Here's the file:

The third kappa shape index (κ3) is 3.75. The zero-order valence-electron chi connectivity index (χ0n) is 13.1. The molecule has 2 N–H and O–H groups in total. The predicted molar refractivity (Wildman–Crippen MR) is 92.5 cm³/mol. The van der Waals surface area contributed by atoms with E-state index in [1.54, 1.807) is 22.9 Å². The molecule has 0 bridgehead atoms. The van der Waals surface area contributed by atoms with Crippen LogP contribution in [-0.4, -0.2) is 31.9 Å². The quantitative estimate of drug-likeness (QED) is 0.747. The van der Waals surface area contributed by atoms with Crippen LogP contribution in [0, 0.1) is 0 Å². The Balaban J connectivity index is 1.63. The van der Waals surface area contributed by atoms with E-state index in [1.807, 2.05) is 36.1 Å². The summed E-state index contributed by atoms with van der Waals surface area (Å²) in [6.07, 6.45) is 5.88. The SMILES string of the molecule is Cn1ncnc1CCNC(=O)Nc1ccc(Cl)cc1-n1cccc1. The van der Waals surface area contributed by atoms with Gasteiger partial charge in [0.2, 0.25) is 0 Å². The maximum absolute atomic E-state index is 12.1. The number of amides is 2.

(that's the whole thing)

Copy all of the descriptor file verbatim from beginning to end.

The third kappa shape index (κ3) is 3.75. The zero-order valence-electron chi connectivity index (χ0n) is 13.1. The molecule has 2 N–H and O–H groups in total. The predicted molar refractivity (Wildman–Crippen MR) is 92.5 cm³/mol. The van der Waals surface area contributed by atoms with E-state index in [1.54, 1.807) is 22.9 Å². The molecule has 0 bridgehead atoms. The van der Waals surface area contributed by atoms with Crippen LogP contribution in [-0.4, -0.2) is 31.9 Å². The quantitative estimate of drug-likeness (QED) is 0.747. The van der Waals surface area contributed by atoms with Crippen LogP contribution in [0, 0.1) is 0 Å². The Balaban J connectivity index is 1.63. The van der Waals surface area contributed by atoms with E-state index in [1.807, 2.05) is 36.1 Å². The summed E-state index contributed by atoms with van der Waals surface area (Å²) in [6.07, 6.45) is 5.88. The SMILES string of the molecule is Cn1ncnc1CCNC(=O)Nc1ccc(Cl)cc1-n1cccc1. The van der Waals surface area contributed by atoms with Gasteiger partial charge in [0.2, 0.25) is 0 Å². The maximum absolute atomic E-state index is 12.1. The number of amides is 2.